Friday, May 16, 2008

Showing Your ID When Paying With a Credit Card

The June 2008 issue of Money Magazine brought something to my attention. When I purchase something with a credit card, I thought I was safer when the cashier asked for my ID. Nope. Showing your ID provides strangers (i.e., cashiers) with a lot of information that they don't need. In conjunction with your credit card number, that data can seriously impact the security of my identity. Less serious, it might be used to put my name on a mailing list. All of that sounds terribly unappetizing to me.

The article goes on to say:
"since major card issuers won't hold you liable for fraudelent charges, being forced to show ID doesn't give you any extra protection."
Here's what they suggest:
  • MasterCard, Visa and Discover forbid stores from requiring ID with a signed card, so refuse the request. Amex discourages the practice.
  • Print this clause and carry it in your wallet to back up your refusal to the cashier.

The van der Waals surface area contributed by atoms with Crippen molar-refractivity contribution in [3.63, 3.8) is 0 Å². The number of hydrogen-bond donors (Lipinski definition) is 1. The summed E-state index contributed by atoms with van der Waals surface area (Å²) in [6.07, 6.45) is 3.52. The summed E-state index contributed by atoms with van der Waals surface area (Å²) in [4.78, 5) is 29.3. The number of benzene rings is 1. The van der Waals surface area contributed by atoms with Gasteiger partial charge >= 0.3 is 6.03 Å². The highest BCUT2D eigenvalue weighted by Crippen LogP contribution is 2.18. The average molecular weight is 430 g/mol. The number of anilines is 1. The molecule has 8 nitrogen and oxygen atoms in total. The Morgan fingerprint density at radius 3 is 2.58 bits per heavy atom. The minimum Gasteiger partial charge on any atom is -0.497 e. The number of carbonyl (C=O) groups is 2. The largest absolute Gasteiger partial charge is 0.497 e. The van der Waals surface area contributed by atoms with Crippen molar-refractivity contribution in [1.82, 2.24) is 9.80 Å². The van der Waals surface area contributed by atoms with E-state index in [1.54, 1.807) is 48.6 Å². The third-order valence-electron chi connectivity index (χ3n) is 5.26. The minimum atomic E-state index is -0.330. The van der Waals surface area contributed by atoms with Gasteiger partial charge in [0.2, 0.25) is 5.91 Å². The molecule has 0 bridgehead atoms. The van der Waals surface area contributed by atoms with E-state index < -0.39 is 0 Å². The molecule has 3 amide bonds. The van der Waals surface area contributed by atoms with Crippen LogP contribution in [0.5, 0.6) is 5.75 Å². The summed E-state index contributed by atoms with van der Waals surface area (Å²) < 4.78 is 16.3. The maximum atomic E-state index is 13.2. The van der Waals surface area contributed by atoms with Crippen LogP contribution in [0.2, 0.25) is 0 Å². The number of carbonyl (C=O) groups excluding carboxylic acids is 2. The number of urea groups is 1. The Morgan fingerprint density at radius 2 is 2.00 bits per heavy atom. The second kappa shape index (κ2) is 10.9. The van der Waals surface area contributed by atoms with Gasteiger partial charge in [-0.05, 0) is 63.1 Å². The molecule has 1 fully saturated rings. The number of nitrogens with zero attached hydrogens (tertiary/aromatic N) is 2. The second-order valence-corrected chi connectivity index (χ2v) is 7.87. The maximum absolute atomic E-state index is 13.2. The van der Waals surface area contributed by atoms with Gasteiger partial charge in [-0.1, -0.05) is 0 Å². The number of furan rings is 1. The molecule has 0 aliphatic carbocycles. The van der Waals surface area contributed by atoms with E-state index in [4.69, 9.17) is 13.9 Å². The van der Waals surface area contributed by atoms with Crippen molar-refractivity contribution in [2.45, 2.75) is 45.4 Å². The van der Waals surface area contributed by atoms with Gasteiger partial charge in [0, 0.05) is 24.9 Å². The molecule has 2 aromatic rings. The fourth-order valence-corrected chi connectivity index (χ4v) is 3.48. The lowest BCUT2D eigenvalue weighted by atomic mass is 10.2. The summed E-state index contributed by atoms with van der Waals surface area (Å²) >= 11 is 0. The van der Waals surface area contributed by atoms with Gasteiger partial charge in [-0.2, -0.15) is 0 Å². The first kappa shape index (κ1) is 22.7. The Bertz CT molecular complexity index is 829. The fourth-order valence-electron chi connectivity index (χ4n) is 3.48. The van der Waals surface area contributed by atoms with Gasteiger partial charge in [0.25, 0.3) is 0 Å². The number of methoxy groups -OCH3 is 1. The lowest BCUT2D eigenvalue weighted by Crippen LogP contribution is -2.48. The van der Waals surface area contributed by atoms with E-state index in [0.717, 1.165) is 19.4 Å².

• If they still give you a hard time, call your CC company for assistance. The rep will either convince the cashier, or issue a complaint, which can lead to a fine or suspension for the merchant. 800) MC-ASSIST; (800) VISA-911; (800) DISCOVER.
  • There's always cash.
Irish (and other European) credit cards require a PIN for all transactions, which is entered like an ATM PIN. It seems to be a much more reliable method of assuring security than signing the back of the card and crossing your fingers. I never understood the point of that, really.

We really don't get asked for our ID often these days, although IKEA did ask just last weekend. That said, having worked in retail back when, I would assume that most cashiers who ask for an ID do so with nothing but good intentions. So if you refuse, be nice :-)